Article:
But seriously, what the heck are they doing at Still Austin?
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Still Austin Cask Strength Rye taste and aftertaste

Still Austin Cask Strength rye starts with honey, licorice, gingersnap cookie, roasted oak, cinnamon, candied pineapple, nutmeg, earthy caraway seed, dark chocolate, dried cherry, orange peel, candied pineapple, and eucalyptus. The licorice comes out a little more in the flavors, so I’d say that the flavors are a bit more rye-forward in the usual way that rye tends to be.
The flavors have a lot of dark herbalness, spiciness, and sweet fruitiness that are beyond its years in maturity. It’s not quite as expressive, dark, dense, round, and complex as the scents are, but they’re still great and have surprisingly varied fruitiness. It tastes more like an 8 year old rye and not a 2ish year old one.
With hard “chewing” I taste honey, gingersnap cookie, licorice, oak, cinnamon, nutmeg, candied pineapple and orange peel, mocha, caraway seed, eucalyptus, and bubblegum. The heat feels right for 58%.
“Chewing” doesn’t elevate the flavors that much more, but the baseline was already so good. Still Austin Cask Strength Rye has great sweetness, fruitiness, and herbalness that jump between everything. I just wish that it were more viscous, and maybe that’s where the younger age comes through, although at no point does it remotely taste young.
The finish starts with honey, licorice, gingersnap cookie, cinnamon, candied pineapple, orange peel, and caraway seed. After “chewing”, honey, gingersnap cookie, fennel, dried orange peel, caraway seed, eucalyptus, and roasted coffee. It’s all really nice and a familiar ending to the flavors.
Greater viscosity and density to everything could push this even higher, and I think that will come with more time. Overall though, Still Austin Cask Strength Rye tastes delicious. It’s interesting and unique, and I enjoy it a lot.

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Still Austin Cask Strength Rye Rating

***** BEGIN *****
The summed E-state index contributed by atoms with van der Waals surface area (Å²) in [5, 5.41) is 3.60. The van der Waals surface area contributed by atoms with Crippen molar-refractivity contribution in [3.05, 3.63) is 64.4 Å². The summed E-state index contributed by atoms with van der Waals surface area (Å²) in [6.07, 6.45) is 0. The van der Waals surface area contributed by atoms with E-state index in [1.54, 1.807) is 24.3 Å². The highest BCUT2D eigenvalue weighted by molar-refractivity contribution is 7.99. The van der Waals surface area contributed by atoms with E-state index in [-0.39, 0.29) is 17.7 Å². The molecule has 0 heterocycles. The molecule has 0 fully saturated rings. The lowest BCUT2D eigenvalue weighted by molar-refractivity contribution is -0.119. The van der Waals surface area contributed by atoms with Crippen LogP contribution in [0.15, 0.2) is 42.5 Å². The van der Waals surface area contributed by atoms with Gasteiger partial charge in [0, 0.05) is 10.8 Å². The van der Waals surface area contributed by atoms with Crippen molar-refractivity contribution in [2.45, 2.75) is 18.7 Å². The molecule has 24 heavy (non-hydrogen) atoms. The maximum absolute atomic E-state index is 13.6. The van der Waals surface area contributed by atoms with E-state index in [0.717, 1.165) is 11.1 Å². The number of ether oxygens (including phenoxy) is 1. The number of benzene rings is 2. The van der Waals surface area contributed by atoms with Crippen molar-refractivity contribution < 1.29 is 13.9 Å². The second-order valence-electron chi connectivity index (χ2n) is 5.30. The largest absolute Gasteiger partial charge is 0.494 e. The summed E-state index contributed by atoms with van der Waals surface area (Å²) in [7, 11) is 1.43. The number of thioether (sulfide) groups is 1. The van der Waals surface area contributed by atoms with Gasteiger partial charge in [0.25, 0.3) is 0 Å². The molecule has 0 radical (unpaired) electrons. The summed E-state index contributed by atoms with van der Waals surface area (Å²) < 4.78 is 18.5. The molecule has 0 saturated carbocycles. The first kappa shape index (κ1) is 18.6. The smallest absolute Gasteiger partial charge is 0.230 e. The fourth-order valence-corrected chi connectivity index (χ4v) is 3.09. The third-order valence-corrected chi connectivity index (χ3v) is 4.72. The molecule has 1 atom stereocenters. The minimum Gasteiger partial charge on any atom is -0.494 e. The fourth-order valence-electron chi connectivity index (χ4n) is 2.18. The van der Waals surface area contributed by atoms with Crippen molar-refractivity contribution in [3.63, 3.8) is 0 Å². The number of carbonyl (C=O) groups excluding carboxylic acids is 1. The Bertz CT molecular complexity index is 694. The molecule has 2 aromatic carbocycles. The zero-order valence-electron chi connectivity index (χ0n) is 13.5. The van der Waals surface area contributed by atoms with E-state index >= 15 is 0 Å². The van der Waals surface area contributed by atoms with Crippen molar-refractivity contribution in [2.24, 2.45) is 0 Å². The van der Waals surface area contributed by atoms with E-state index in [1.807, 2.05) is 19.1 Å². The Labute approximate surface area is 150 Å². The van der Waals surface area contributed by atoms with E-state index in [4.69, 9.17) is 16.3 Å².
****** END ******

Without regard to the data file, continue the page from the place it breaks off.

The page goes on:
Top Shelf
Still Austin Cask Strength Rye, as young as it is, stands out from the rye whiskey crowd. I have never had a rye whiskey quite like this, and it’s something that I’ll remember for a while. Well done Still Austin for making a rye whiskey so layered and rich in such a short amount of time. It’s a lot of fun to smell and taste.
I started doing this review before reading any of the materials or the back of the label. I think it’s funny and interesting that I got the gingersnap cookie scents right away, as mentioned on the back label, and it was so clear to me. I’m not saying that I’m as good as Nancy Fraley (maybe someday), but that gingersnap trait is a core part of the experience and what makes it unique. I have never had a rye whiskey, or bourbon for that matter, smell and taste like this.
For better or worse, there are so many MGP-sourced ryes out there that they can all blend together. Don’t get me wrong, I’ve enjoyed many an MGP-made rye, but Still Austin’s take on it is different…refreshing. I can’t think of anything else out there with these gingersnap-forward traits, meaning dark sugar, ginger, cinnamon, and other spices. It would be a great whiskey for the fall and winter.
Another round of applause for Still Austin, because they are releasing amazing whiskey, even though they’re usually young, that is equally as good if not better than so much that is out there already.
If you’re in the market for a rye whiskey, I think this is a compelling one to try. $65 may seem like a lot for a 2-ish year old rye, but it’s worth the money. This is going to be crazy at 5-6 years old, and I’m excited to try it someday.
Alex author
Meet the Author: Alex

I have far too much fun writing about whiskey and singlehandedly running The Whiskey Shelf to bring you independent, honest, and useful reviews, comparisons, and more. I’m proudly Asian American and can speak Cantonese, Mandarin, and some Japanese.